Force and Motion

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Development of Ideas of Motion and Inertia. Aristotle's IdeasMotion was in two formsNatural-- straight up or down on earth, circular in heavensViolent--result of forces making things moveThe natural state of things was to be at rest Motion only happens if a continual force makes it

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Force and Motion

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1. Force and Motion Newton’s Laws

2. Development of Ideas of Motion and Inertia Aristotle’s Ideas Motion was in two forms Natural-- straight up or down on earth, circular in heavens Violent--result of forces making things move The natural state of things was to be at rest Motion only happens if a continual force makes it happen Basis of the Geocentric theory

3. Copernicus Stated that earth was in motion Based on observations from astronomy Galileo Showed that friction causes slowing and stop of motion Friction is caused by surfaces in contact Without friction, moving object would not stop Force is needed only to overcome friction

4. Galileo (cont.) Developed idea of inertia Every material object has a resistance to change in its state of motion At rest, stays at rest In motion, keeps its velocity Earth demonstrates inertia in revolution, no force pushes it around the sun and none is needed since there is no friction

5. The Principia Based on work done by Galileo and Kepler Principle of Inertia - Galileo Principle of Inverse Square Force - Kepler Attraction of sun on planet seemed to be inversely proportional to the distance squared Newton expanded on both of these ideas

6. Force Generally, a push or pull Can cause motion, but may not Vector quantity, with direction Total sum of forces on a system is Net Force Two types: Contact forces and Fundamental forces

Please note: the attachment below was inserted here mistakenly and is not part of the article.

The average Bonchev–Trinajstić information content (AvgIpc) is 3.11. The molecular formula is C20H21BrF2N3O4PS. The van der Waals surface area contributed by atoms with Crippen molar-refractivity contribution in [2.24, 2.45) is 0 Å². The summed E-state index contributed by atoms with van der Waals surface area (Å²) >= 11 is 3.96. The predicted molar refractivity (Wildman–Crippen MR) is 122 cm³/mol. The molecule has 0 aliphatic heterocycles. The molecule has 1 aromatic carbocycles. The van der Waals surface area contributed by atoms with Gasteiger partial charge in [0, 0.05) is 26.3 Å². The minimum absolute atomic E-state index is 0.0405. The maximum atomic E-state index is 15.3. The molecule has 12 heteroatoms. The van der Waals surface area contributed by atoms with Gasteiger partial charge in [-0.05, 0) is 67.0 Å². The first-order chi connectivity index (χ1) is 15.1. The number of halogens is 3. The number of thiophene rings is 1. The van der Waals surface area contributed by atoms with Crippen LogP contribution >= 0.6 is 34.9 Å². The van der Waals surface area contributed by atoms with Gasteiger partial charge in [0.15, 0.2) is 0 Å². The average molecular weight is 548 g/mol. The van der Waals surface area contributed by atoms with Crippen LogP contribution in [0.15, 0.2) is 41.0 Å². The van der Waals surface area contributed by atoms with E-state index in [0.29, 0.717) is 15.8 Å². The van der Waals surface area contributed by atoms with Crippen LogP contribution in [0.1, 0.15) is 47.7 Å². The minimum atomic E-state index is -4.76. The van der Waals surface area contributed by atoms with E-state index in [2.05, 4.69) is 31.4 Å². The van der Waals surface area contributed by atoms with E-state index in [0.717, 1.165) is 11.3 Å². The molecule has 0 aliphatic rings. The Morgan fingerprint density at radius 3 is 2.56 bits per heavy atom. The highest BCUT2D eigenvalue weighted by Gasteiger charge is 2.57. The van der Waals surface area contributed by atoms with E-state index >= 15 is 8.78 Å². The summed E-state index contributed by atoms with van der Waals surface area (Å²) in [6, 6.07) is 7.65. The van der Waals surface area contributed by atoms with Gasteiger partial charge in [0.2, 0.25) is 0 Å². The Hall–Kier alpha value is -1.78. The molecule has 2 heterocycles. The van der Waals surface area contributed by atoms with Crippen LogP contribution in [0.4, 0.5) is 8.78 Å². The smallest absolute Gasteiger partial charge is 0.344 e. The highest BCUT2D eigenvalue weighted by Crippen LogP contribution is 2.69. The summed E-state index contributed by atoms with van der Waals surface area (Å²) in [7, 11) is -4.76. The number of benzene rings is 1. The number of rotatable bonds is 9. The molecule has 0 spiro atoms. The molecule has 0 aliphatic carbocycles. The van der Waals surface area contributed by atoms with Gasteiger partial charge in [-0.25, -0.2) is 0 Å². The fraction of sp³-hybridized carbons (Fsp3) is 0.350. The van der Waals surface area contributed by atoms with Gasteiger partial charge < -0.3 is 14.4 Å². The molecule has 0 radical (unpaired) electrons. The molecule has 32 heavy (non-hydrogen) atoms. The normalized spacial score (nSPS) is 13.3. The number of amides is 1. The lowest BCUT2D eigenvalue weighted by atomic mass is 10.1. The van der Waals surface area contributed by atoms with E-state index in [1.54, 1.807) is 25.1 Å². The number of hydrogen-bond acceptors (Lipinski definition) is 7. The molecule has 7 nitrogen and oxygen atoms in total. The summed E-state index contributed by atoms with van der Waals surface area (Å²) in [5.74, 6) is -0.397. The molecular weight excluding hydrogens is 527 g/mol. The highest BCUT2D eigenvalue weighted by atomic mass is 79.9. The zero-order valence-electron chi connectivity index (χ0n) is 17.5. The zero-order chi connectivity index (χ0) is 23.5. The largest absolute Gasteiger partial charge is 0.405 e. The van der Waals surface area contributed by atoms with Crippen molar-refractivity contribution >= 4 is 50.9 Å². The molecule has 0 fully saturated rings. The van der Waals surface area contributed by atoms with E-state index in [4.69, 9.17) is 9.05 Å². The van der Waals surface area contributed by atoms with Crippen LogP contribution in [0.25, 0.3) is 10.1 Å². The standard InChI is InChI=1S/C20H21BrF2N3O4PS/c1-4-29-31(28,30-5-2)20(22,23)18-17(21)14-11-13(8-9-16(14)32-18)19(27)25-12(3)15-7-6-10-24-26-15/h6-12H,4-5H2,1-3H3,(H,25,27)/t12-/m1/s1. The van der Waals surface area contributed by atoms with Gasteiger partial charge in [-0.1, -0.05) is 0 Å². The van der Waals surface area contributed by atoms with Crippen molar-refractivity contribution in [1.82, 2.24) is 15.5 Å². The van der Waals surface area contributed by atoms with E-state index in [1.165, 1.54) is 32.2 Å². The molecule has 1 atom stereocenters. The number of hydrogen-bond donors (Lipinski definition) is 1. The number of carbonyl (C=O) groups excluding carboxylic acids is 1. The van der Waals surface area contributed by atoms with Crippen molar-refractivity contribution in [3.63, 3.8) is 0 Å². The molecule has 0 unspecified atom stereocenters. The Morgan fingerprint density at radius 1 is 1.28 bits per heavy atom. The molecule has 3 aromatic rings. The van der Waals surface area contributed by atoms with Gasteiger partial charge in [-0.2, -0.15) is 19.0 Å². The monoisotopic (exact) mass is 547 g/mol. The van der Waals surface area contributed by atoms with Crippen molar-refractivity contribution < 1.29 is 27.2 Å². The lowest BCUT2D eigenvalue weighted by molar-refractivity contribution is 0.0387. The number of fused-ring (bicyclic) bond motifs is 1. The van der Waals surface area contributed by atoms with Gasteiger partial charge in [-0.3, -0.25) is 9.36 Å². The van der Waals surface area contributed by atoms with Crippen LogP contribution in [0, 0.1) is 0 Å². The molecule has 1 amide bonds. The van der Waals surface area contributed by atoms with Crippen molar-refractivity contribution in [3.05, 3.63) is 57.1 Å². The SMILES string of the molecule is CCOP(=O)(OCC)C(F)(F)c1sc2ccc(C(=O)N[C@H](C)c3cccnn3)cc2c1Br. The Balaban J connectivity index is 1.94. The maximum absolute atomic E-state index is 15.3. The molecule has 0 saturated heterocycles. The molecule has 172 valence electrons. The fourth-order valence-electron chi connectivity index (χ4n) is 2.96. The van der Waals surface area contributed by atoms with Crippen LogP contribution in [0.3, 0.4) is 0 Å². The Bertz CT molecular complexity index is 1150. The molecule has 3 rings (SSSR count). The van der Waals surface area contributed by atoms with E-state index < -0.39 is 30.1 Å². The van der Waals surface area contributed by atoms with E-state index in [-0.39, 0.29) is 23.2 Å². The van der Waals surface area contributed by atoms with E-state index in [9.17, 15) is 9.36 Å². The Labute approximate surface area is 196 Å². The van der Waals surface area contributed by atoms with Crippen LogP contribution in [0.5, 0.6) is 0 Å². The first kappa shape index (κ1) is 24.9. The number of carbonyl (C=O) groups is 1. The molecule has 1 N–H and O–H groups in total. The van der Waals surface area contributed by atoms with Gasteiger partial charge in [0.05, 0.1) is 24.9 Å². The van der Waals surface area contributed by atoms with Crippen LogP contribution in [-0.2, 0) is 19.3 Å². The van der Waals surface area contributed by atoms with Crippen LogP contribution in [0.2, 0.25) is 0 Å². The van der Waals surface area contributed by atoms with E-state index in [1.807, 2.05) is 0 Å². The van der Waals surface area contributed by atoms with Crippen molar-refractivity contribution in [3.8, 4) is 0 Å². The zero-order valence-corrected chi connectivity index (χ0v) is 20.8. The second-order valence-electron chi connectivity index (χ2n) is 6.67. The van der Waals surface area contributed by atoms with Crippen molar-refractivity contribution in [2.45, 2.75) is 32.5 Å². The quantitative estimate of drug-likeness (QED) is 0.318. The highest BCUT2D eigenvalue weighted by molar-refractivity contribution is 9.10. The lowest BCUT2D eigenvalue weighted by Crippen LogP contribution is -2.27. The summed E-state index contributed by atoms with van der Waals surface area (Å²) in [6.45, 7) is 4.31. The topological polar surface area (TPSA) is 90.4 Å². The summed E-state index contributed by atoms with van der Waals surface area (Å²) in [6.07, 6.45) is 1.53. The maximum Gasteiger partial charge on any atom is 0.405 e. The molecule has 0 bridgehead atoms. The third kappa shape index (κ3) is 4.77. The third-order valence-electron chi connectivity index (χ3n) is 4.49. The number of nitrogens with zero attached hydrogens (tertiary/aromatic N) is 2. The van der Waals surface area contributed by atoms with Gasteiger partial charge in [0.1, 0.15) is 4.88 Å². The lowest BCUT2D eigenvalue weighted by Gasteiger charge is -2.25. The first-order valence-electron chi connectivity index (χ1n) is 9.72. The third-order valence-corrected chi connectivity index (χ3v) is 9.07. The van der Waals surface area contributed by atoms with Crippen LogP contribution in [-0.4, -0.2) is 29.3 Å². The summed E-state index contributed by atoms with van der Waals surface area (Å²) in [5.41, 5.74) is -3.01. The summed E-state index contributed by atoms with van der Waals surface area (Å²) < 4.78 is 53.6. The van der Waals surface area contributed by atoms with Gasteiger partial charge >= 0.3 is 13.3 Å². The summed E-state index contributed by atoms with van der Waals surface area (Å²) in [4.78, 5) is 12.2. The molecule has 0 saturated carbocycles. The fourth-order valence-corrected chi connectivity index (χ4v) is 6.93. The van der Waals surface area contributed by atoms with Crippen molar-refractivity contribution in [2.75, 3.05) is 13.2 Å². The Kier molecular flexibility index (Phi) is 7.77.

7. Fundamental Forces Gravity - attraction between bodies due to mass Electromagnetic - attraction/repulsion in electricity and magnetism Strong Nuclear Force - hold atomic nucleus together Weak Nuclear Force - interactions of subnuclear particles

8. Inertia - The 1st Law Every object continues in its state of rest or of motion in a straight line at constant speed unless it is compelled to change that state by forces exerted upon it. Examples Magician pulls tablecloth from under dishes Air hockey games at arcades Voyager and Pioneer spacecraft

9. Mass-a Measure of Inertia What is mass? Not volume Volume is space taken up by object--cm3 or L—m3 in Phyz Mass is the amount of matter contained by object-- kg or g Compare pillow with car battery

10. Mass-a Measure of Inertia Not weight Weight depends on gravity--more gravity more weight Mass is in object no matter the gravity-bowling ball in space Weight and mass are proportional--more mass makes more weight

11. Inertia and the Moving Earth Bird catching worm—should miss by 30 km Inertia says bird, tree, worm all moving at 30 km/s--no relative motion Ancients had no fast motion, thus did not see inertia

12. Newton’s Second Law of Motion Force and Acceleration Force Causes Acceleration Single force causes a start or change in motion-- acceleration Multiple forces may act together which add or subtract to make net force Amount of acceleration is proportional to net force

13. Fnet=ma Acceleration depends both on mass and force jointly “The acceleration produced by a net force on an object is directly proportional to the magnitude of the net force, is in the same direction as the net force, and is inversely proportional to the mass of the body” With consistent units Fnet--> Newtons m--> kg a--> m/s2 the equation becomes exact acceleration = net force or a = F net mass m

14. Example A prospector pushes a 2030 kg cart with a horizontal net force of 700N for 5.0sec. If the cart starts from rest, how far will it go during the time the force is applied? F = 700N m = 2030 kg t = 5.0 sec v0 = 0 x = ? Find a a = F/m = 700/2030 m/s2 x = v0t +1/2 at2 = 0 + (0.5) (700/2030) (25) x = 4.3m

15. Homework #1 p. 104 ff 1, 3, 5, 7, 9 (F = ma)

16. Weight The pull of gravity on an object is a force w = mg Weight is offset by the surface a body rests upon If the surface is parallel to the ground, the offset force balances the weight force If the surface is at an angle, only (w cosq) of the weight force is offset, and the object will have acceleration.